Yehuda Raveh

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Yehuda Raveh
Yehuda Raveh.jpg
Netanya, Mandatory Palestine
Alma materHebrew University of Jerusalem, New York University
OccupationLawyer, businessman
Spouse(s)Tami Raveh

Yehuda Raveh (Hebrew: יהודה רוה, born 1944)[1] is an Israeli lawyer.[2] He is the founder and the owner of Yehuda Raveh Law Offices and co-founder of the Israel Infrastructure Fund. His office has been involved in many of Israel's largest infrastructure projects.


Yehuda Raveh was born in Netanya. His parents, Menashe and Chana Raveh, immigrated from Poland in the mid-1920s. His father had a carpentry business. He is the youngest of three brothers, all of whom became lawyers.[3] He attended Bialik elementary school and Tchernichovsky high school. In his school years, Raveh played soccer on the Maccabi Netanya boys team coached by Mordechai Spiegler.[4] He served in the Israel Defense Forces as an officer in 7th Brigade of the Armored Corps. In the reserves, he was promoted to the rank of lieutenant colonel. [5]

Raveh earned a degree in law from the Hebrew University of Jerusalem and clerked with lawyers Yigal Arnon and Shlomo Toussia-Hacohen in Jerusalem.[6]

During his studies he met his wife, Tamar Hausner. The couple moved to New York, where he continued his studies at New York University and worked for a law firm on Wall Street. [7] Raveh's wife is also an attorney.[8] The couple has three children.

Legal career[edit]

In 1972, Raveh returned to Israel and opened a law firm with two partners. He bought the firm from his father-in-law, Gideon Hausner, who founded it in 1940.[9] Yehuda Raveh & Co. has been ranked by Dun & Bradstreet as one of Israel's leading law firms in the hotel sector, project financing, energy and infrastructure, insolvency, building and construction.[10]

Business career[edit]

In 1974, five American businessmen established a professional European basketball team with American players which they named Israel Sabres. Raveh was appointed investor representative and president of the Israeli team, which was owned by Livingstone Kosberg. The team played for one year and won the championship.[11] Raveh's first major client was Canadian Pacific Hotels. The president of the company, Donald Curtis, invited Raveh to Toronto to offer a professional opinion on the risk of investing in Israel due to the threat of Arab boycott.[12] Canadian Pacific became one of Canada's largest companies with a turnover of $ 15 billion. In Israel, the company managed the Jerusalem Plaza Hotel and the Tiberias Plaza. Raveh represented the company throughout its 12 years in Israel. Raveh also represented David Tayag, one of the owners of the Hilton Hotel, who built the Intercontinental Hotel in Tel Aviv, the Hyatt Dead Sea and the Grand Court Hotel in Jerusalem. [13]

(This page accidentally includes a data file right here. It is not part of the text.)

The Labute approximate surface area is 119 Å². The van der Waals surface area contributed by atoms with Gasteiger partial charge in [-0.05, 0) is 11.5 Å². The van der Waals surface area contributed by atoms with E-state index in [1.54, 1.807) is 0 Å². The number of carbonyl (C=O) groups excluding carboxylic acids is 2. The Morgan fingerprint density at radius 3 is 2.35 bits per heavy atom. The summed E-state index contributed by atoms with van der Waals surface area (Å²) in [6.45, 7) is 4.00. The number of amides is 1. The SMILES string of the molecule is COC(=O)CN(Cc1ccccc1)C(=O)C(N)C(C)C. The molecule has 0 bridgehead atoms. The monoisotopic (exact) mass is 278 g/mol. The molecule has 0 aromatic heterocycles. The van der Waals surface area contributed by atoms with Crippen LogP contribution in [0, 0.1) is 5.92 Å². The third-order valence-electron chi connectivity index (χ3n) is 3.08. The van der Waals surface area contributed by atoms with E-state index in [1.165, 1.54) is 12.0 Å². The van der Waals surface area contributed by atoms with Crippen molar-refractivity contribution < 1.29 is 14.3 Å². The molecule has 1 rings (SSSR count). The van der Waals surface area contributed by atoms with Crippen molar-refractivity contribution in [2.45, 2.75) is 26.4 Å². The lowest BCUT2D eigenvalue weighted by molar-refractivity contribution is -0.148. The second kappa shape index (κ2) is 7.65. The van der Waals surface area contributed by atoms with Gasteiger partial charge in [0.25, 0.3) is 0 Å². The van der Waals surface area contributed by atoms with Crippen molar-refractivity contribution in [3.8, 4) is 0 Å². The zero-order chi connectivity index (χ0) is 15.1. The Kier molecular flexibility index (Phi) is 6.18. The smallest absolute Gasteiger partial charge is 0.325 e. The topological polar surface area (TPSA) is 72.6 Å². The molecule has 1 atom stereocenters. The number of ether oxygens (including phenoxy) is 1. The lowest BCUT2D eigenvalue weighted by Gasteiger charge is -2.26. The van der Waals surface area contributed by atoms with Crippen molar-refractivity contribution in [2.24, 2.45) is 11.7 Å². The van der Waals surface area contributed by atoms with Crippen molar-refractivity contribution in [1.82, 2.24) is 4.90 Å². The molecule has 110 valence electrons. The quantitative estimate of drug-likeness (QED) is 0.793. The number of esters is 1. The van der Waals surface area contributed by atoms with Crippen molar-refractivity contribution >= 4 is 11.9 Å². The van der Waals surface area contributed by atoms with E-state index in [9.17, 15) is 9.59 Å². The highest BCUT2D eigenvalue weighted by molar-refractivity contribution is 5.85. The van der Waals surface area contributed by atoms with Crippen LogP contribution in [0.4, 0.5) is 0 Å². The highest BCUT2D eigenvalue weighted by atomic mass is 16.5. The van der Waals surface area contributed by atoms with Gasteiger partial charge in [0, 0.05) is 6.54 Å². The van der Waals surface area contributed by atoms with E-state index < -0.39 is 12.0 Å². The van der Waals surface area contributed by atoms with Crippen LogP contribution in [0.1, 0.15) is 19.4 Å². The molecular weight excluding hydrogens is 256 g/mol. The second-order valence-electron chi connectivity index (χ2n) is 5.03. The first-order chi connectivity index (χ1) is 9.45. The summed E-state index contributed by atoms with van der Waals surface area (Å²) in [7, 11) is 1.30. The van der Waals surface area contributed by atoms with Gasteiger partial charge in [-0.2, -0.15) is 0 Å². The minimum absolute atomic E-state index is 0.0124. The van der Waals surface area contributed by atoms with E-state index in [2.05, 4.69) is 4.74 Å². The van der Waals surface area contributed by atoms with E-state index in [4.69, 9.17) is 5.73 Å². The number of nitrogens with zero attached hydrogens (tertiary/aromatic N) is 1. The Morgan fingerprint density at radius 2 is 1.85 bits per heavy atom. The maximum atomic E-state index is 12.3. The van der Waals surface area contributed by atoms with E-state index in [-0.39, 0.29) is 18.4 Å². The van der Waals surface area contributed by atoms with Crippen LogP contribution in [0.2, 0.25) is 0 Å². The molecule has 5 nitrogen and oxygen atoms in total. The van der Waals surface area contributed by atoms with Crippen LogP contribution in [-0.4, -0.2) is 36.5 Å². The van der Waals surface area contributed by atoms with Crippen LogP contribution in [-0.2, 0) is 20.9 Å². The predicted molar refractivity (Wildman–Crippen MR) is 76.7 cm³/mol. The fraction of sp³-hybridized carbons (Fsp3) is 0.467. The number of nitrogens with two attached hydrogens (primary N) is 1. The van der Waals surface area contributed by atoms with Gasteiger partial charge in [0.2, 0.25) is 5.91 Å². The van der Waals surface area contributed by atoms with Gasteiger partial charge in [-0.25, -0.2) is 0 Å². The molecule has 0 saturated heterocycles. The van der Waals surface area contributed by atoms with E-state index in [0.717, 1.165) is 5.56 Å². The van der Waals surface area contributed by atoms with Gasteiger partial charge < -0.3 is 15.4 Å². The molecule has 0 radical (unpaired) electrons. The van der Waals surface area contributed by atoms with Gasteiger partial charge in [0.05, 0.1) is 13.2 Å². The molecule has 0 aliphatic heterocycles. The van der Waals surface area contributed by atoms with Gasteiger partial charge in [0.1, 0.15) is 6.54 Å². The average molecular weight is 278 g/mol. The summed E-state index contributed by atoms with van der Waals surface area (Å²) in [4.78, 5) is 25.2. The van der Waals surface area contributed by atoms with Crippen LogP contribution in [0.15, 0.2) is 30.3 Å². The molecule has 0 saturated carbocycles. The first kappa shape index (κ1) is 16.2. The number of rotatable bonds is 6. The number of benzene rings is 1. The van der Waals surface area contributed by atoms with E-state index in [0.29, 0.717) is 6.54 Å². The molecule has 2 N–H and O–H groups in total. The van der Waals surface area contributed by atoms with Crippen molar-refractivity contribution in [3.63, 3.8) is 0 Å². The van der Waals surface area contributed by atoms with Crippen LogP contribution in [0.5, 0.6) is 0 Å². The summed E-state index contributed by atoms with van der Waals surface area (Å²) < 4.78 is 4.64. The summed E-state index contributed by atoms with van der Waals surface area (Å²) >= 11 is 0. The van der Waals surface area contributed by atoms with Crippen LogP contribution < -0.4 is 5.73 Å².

Raveh represented David Lewis, owner of the Isrotel chain,[14] from 1980 until his death in 2011, and handled Isrotel's IPO.[15] The Lewis family has invested over 2 shekels billion in Israel, and owns and operates 20 hotels in Eilat, the Dead Sea, Mitzpe Ramon, Tel Aviv, Jerusalem and northern Israel. [16] Raveh also represented the Tamares hotel chain owned by billionaire Poju Zabludowicz.

In 1985, Raveh was hired to represent the Reichman brothers, who financed the construction of Safra Square, the Jerusalem municipality complex.[17] This was Raveh's first public-private partnership (PPP).[18] In addition, he represented the Ladbroke company owned by Cyril Stein, which built the Mamilla Mall in Jerusalem[19] and later Alfred Akirov, who continued the project. Raveh also represented the company established by Stein in 1992 to build factories that would provide employment to immigrants in Israel.[20]

In 1991, Raveh represented Jack Tramiel, owner of Atari, who planned to open a $50 million factory in Israel.[20] Other high-profile clients include George Soros and Michael Steinhardt. Together with his wife Tami, Raveh was one of the founders of Ye'arot Hacarmel, a health resort in Mount Carmel National Park.[21] He represented the Hebrew University in a $45 million project for the construction of student dormitories on Mount Scopus, and PotashCorp, the world's largest potash concern. In 1998, PotashCorp purchased 9% of Israel Chemicals from the Israel Corporation, Israel's largest holding company.[22] From the late 1990s to 2011, Raveh represented Azorim, which acquired Sheraton Hotels, and Isras Investment Company, which developed the property adjoining the Jerusalem YMCA formerly used as a soccer field.[23]

Raveh was involved in the construction of the hotel complex near the Mandelbaum Gate, the Harel Mall in Mevasseret Zion, the media center in the historic building of Shaare Zedek Medical Center and projects in the Haredi sector such as Givat Canada and Kiryat Sefer. He has handled rezoning permits for agricultural land on moshavim and kibbutzim and represented the Israel Nature and Parks Authority.